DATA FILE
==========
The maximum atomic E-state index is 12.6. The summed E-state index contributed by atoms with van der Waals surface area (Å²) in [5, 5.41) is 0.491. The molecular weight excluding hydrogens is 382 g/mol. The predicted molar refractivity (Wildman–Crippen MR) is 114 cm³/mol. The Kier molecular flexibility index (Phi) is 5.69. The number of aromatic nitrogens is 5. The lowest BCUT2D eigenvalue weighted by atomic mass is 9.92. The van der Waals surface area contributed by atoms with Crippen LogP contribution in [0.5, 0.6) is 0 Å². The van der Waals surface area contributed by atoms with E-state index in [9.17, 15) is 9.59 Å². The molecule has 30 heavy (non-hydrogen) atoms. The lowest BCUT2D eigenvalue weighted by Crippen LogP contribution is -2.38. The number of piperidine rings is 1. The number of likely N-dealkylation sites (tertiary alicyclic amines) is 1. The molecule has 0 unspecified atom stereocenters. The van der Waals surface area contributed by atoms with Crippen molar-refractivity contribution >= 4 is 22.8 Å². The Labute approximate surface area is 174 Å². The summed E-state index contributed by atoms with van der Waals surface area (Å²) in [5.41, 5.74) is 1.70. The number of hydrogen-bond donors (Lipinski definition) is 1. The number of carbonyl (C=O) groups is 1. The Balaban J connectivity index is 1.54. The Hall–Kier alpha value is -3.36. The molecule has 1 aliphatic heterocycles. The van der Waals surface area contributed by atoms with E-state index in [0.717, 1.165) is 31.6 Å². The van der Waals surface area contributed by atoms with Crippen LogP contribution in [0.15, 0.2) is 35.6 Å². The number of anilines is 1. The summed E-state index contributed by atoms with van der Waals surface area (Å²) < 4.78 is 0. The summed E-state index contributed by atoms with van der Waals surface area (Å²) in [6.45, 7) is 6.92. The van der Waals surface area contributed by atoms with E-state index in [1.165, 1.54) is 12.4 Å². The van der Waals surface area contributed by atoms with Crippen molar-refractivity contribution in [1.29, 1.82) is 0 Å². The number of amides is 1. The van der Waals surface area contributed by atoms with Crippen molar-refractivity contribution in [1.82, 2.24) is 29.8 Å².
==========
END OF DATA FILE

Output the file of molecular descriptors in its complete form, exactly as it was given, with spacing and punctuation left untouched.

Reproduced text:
The maximum atomic E-state index is 12.6. The summed E-state index contributed by atoms with van der Waals surface area (Å²) in [5, 5.41) is 0.491. The molecular weight excluding hydrogens is 382 g/mol. The predicted molar refractivity (Wildman–Crippen MR) is 114 cm³/mol. The Kier molecular flexibility index (Phi) is 5.69. The number of aromatic nitrogens is 5. The lowest BCUT2D eigenvalue weighted by atomic mass is 9.92. The van der Waals surface area contributed by atoms with Crippen LogP contribution in [0.5, 0.6) is 0 Å². The van der Waals surface area contributed by atoms with E-state index in [9.17, 15) is 9.59 Å². The molecule has 30 heavy (non-hydrogen) atoms. The lowest BCUT2D eigenvalue weighted by Crippen LogP contribution is -2.38. The number of piperidine rings is 1. The number of likely N-dealkylation sites (tertiary alicyclic amines) is 1. The molecule has 0 unspecified atom stereocenters. The van der Waals surface area contributed by atoms with Crippen molar-refractivity contribution >= 4 is 22.8 Å². The Labute approximate surface area is 174 Å². The summed E-state index contributed by atoms with van der Waals surface area (Å²) in [5.41, 5.74) is 1.70. The number of hydrogen-bond donors (Lipinski definition) is 1. The number of carbonyl (C=O) groups is 1. The Balaban J connectivity index is 1.54. The Hall–Kier alpha value is -3.36. The molecule has 1 aliphatic heterocycles. The van der Waals surface area contributed by atoms with E-state index in [0.717, 1.165) is 31.6 Å². The van der Waals surface area contributed by atoms with Crippen LogP contribution in [0.15, 0.2) is 35.6 Å². The number of anilines is 1. The summed E-state index contributed by atoms with van der Waals surface area (Å²) < 4.78 is 0. The summed E-state index contributed by atoms with van der Waals surface area (Å²) in [6.45, 7) is 6.92. The van der Waals surface area contributed by atoms with E-state index in [1.165, 1.54) is 12.4 Å². The van der Waals surface area contributed by atoms with Crippen molar-refractivity contribution in [1.29, 1.82) is 0 Å². The number of amides is 1. The van der Waals surface area contributed by atoms with Crippen molar-refractivity contribution in [1.82, 2.24) is 29.8 Å².